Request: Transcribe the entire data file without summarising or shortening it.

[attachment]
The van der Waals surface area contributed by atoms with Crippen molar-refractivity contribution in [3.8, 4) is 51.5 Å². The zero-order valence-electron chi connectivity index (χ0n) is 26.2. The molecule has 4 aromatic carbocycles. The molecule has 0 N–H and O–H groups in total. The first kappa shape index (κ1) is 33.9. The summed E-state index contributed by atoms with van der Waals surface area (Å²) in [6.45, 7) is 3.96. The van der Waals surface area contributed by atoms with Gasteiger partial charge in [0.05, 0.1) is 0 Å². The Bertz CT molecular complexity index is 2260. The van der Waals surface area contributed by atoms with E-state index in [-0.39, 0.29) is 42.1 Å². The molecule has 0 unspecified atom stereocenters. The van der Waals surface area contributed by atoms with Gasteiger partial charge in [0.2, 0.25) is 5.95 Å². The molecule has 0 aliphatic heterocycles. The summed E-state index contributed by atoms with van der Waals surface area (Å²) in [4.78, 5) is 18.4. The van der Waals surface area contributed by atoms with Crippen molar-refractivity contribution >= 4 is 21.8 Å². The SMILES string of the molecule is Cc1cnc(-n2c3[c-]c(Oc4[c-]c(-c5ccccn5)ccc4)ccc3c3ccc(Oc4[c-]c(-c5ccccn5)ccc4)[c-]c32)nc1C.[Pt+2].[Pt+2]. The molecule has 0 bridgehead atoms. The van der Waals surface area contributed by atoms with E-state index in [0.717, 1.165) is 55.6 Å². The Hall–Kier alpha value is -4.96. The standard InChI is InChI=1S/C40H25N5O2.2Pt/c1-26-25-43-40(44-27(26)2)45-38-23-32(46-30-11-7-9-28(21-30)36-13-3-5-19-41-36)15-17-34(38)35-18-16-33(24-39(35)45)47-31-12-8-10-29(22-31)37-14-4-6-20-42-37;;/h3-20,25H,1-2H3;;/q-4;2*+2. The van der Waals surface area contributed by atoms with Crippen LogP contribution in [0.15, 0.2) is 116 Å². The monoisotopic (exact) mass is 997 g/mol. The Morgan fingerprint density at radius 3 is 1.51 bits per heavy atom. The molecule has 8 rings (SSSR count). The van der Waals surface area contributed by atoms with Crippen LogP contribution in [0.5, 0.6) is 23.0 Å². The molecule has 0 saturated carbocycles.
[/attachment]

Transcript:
The van der Waals surface area contributed by atoms with Crippen molar-refractivity contribution in [3.8, 4) is 51.5 Å². The zero-order valence-electron chi connectivity index (χ0n) is 26.2. The molecule has 4 aromatic carbocycles. The molecule has 0 N–H and O–H groups in total. The first kappa shape index (κ1) is 33.9. The summed E-state index contributed by atoms with van der Waals surface area (Å²) in [6.45, 7) is 3.96. The van der Waals surface area contributed by atoms with Gasteiger partial charge in [0.05, 0.1) is 0 Å². The Bertz CT molecular complexity index is 2260. The van der Waals surface area contributed by atoms with E-state index in [-0.39, 0.29) is 42.1 Å². The molecule has 0 unspecified atom stereocenters. The van der Waals surface area contributed by atoms with Gasteiger partial charge in [0.2, 0.25) is 5.95 Å². The molecule has 0 aliphatic heterocycles. The summed E-state index contributed by atoms with van der Waals surface area (Å²) in [4.78, 5) is 18.4. The van der Waals surface area contributed by atoms with Crippen molar-refractivity contribution >= 4 is 21.8 Å². The SMILES string of the molecule is Cc1cnc(-n2c3[c-]c(Oc4[c-]c(-c5ccccn5)ccc4)ccc3c3ccc(Oc4[c-]c(-c5ccccn5)ccc4)[c-]c32)nc1C.[Pt+2].[Pt+2]. The molecule has 0 bridgehead atoms. The van der Waals surface area contributed by atoms with E-state index in [0.717, 1.165) is 55.6 Å². The Hall–Kier alpha value is -4.96. The standard InChI is InChI=1S/C40H25N5O2.2Pt/c1-26-25-43-40(44-27(26)2)45-38-23-32(46-30-11-7-9-28(21-30)36-13-3-5-19-41-36)15-17-34(38)35-18-16-33(24-39(35)45)47-31-12-8-10-29(22-31)37-14-4-6-20-42-37;;/h3-20,25H,1-2H3;;/q-4;2*+2. The van der Waals surface area contributed by atoms with Crippen LogP contribution in [0.15, 0.2) is 116 Å². The monoisotopic (exact) mass is 997 g/mol. The Morgan fingerprint density at radius 3 is 1.51 bits per heavy atom. The molecule has 8 rings (SSSR count). The van der Waals surface area contributed by atoms with Crippen LogP contribution in [0.5, 0.6) is 23.0 Å². The molecule has 0 saturated carbocycles.